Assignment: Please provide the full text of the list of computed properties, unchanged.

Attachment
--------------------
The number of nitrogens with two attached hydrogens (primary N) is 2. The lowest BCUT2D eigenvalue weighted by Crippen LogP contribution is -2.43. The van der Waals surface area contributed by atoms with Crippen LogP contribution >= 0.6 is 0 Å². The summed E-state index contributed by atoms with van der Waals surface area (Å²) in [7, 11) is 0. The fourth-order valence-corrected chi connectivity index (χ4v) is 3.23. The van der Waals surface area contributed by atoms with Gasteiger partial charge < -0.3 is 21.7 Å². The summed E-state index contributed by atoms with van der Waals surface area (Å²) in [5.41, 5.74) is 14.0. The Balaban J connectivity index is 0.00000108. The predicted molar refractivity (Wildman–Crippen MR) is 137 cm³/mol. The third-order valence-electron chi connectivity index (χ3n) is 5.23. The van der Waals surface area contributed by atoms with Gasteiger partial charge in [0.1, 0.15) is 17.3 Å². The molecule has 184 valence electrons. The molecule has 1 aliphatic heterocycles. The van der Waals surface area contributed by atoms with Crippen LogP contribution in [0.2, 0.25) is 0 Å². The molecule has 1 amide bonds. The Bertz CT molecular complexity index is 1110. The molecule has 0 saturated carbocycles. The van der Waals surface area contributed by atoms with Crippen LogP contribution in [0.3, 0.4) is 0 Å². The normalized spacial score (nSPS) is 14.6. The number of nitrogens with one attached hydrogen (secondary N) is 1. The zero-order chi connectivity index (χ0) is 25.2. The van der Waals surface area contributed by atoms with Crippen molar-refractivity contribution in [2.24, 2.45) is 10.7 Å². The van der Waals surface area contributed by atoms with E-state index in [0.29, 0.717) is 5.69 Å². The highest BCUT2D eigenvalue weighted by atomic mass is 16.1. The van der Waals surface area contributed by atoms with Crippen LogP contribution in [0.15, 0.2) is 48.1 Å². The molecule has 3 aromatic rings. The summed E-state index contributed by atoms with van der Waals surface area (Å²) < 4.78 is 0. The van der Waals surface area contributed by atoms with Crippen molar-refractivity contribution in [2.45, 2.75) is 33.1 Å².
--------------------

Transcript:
The number of nitrogens with two attached hydrogens (primary N) is 2. The lowest BCUT2D eigenvalue weighted by Crippen LogP contribution is -2.43. The van der Waals surface area contributed by atoms with Crippen LogP contribution >= 0.6 is 0 Å². The summed E-state index contributed by atoms with van der Waals surface area (Å²) in [7, 11) is 0. The fourth-order valence-corrected chi connectivity index (χ4v) is 3.23. The van der Waals surface area contributed by atoms with Gasteiger partial charge < -0.3 is 21.7 Å². The summed E-state index contributed by atoms with van der Waals surface area (Å²) in [5.41, 5.74) is 14.0. The Balaban J connectivity index is 0.00000108. The predicted molar refractivity (Wildman–Crippen MR) is 137 cm³/mol. The third-order valence-electron chi connectivity index (χ3n) is 5.23. The van der Waals surface area contributed by atoms with Gasteiger partial charge in [0.1, 0.15) is 17.3 Å². The molecule has 184 valence electrons. The molecule has 1 aliphatic heterocycles. The van der Waals surface area contributed by atoms with Crippen LogP contribution in [0.2, 0.25) is 0 Å². The molecule has 1 amide bonds. The Bertz CT molecular complexity index is 1110. The molecule has 0 saturated carbocycles. The van der Waals surface area contributed by atoms with Crippen LogP contribution in [0.3, 0.4) is 0 Å². The normalized spacial score (nSPS) is 14.6. The number of nitrogens with one attached hydrogen (secondary N) is 1. The zero-order chi connectivity index (χ0) is 25.2. The van der Waals surface area contributed by atoms with Crippen molar-refractivity contribution in [2.24, 2.45) is 10.7 Å². The van der Waals surface area contributed by atoms with E-state index in [0.29, 0.717) is 5.69 Å². The highest BCUT2D eigenvalue weighted by atomic mass is 16.1. The van der Waals surface area contributed by atoms with Crippen LogP contribution in [0.15, 0.2) is 48.1 Å². The molecule has 3 aromatic rings. The summed E-state index contributed by atoms with van der Waals surface area (Å²) < 4.78 is 0. The van der Waals surface area contributed by atoms with Crippen molar-refractivity contribution in [2.45, 2.75) is 33.1 Å².